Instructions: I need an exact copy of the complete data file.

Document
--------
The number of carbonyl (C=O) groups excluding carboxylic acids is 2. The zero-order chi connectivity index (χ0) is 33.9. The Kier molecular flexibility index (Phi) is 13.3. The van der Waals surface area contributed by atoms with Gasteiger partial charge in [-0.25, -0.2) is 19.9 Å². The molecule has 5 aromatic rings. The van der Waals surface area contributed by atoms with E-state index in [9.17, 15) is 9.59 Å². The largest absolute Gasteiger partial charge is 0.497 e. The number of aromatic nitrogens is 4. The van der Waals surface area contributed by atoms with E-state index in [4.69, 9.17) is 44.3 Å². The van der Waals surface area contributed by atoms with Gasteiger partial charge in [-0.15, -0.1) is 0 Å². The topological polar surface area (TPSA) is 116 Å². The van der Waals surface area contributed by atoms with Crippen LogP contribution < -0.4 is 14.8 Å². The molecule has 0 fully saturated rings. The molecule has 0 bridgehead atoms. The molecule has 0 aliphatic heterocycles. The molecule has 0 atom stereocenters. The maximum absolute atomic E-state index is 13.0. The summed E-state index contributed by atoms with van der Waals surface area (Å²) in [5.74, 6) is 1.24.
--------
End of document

The number of carbonyl (C=O) groups excluding carboxylic acids is 2. The zero-order chi connectivity index (χ0) is 33.9. The Kier molecular flexibility index (Phi) is 13.3. The van der Waals surface area contributed by atoms with Gasteiger partial charge in [-0.25, -0.2) is 19.9 Å². The molecule has 5 aromatic rings. The van der Waals surface area contributed by atoms with E-state index in [9.17, 15) is 9.59 Å². The largest absolute Gasteiger partial charge is 0.497 e. The number of aromatic nitrogens is 4. The van der Waals surface area contributed by atoms with E-state index in [4.69, 9.17) is 44.3 Å². The van der Waals surface area contributed by atoms with Gasteiger partial charge in [-0.15, -0.1) is 0 Å². The topological polar surface area (TPSA) is 116 Å². The van der Waals surface area contributed by atoms with Crippen LogP contribution < -0.4 is 14.8 Å². The molecule has 0 fully saturated rings. The molecule has 0 bridgehead atoms. The molecule has 0 aliphatic heterocycles. The molecule has 0 atom stereocenters. The maximum absolute atomic E-state index is 13.0. The summed E-state index contributed by atoms with van der Waals surface area (Å²) in [5.74, 6) is 1.24.